How we work

Introduction to Coaching 

Coaching is taking a less directive style to facilitate a conversation or group. It is a process that encourages reflection, learning and taking action. In simple terms, it is more asking, less telling


By taking a collaborative coaching approach you enable more self-directed learning and ownership. There are practical things you can do to encourage this, but the underlying principle is that the team member is the expert of their own situation - your role is not to solve their problems, or tell them what to do next. Your purpose as a coach is to enhance their ability to understand and solve their own problems. 

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A collaborative coach believes in the ability of the individual to create ideas, decide for themselves, and move their situation forward.

They use advanced skills of listening, questioning and reflection to create a highly effective conversation and experience for the individual.
— Julie Starr, The Coaching Manual

In a team context, the person using coaching would be the Project Lead. In this setting it is a move towards facilitating rather than directing the group to enable self-organisation. 

You can also use coaching to boost the effectiveness of one-to-ones as a development manager.

Think of this diagram as the spectrum of telling vs. asking, and consider where you can move closer to helping people to be self-directed and having more personal agency.

Adapted from The Coaching Manual by Julie Starr

Adapted from The Coaching Manual by Julie Starr

How is this different from mentoring?

If you're wondering about the difference between mentoring and coaching, this is a simplified way to think of it:

The mentor... holds expertise and experience and will make recommendations.

The coach... treats the coachee as the expert of their own situation, and asks questions to uncover insight. 

However, even when we are mentoring at Adaptive Lab we're committing to exploring taking a less directive approach. Think of it as being a 'coaching mentor'.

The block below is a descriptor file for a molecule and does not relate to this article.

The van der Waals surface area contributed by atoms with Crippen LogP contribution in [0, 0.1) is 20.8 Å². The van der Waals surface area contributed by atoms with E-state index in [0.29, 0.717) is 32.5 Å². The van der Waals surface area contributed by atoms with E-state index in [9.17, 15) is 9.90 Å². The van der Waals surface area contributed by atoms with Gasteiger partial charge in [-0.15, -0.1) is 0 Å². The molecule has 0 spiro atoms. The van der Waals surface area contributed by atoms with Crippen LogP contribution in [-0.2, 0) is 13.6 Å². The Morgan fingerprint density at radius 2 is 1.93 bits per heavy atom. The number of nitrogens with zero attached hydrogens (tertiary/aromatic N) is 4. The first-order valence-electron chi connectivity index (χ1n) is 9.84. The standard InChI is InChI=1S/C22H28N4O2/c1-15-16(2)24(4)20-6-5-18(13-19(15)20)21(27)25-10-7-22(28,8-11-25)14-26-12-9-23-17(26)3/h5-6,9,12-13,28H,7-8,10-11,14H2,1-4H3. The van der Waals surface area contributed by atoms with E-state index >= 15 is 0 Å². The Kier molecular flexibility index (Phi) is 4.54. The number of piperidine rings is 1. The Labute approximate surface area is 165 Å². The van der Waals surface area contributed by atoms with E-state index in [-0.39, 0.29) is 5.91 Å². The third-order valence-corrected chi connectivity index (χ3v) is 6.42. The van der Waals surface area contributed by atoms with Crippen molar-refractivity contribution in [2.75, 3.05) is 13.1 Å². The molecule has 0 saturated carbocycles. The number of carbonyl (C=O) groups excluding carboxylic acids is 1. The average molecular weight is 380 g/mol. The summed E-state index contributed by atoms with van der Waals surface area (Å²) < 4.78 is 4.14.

Active Listening

Listening is a foundational and essential skill for coaching and facilitation - and just LIFE IN GENERAL! Active listening is the practice of giving another person your full attention in order to help them understand themselves. 

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One way to think of it is that listening happens at different levels:

Level one is fairly shallow, when your attention is often going elsewhere. This might be internal distractions such as 'mind chatter' about your own ideas and worries, or it can be external distractions such as background noise or other people speaking too. You are likely to slip into thinking how what is being said relates to your own experience rather than the speaker's experience. 

  • this might sound like, "Oh I KNOW, me too! When I went there I had the exact same thing happen....."
  • or "...." (drifting off, not paying attention) 

Level two is where we really get focused on the speaker. We are taking in everything that is being said, giving them space to pause and speak until their thought is completed. Really this is where you want to be most of the time in a coaching conversation.

  • using body language and non-verbal cues to indicate your attention is on them - leaning in, eye contact, occasional nods, etc
  • this might sound like, saying "Mm-hmm" (or whatever feels natural to you) to show you want them to go on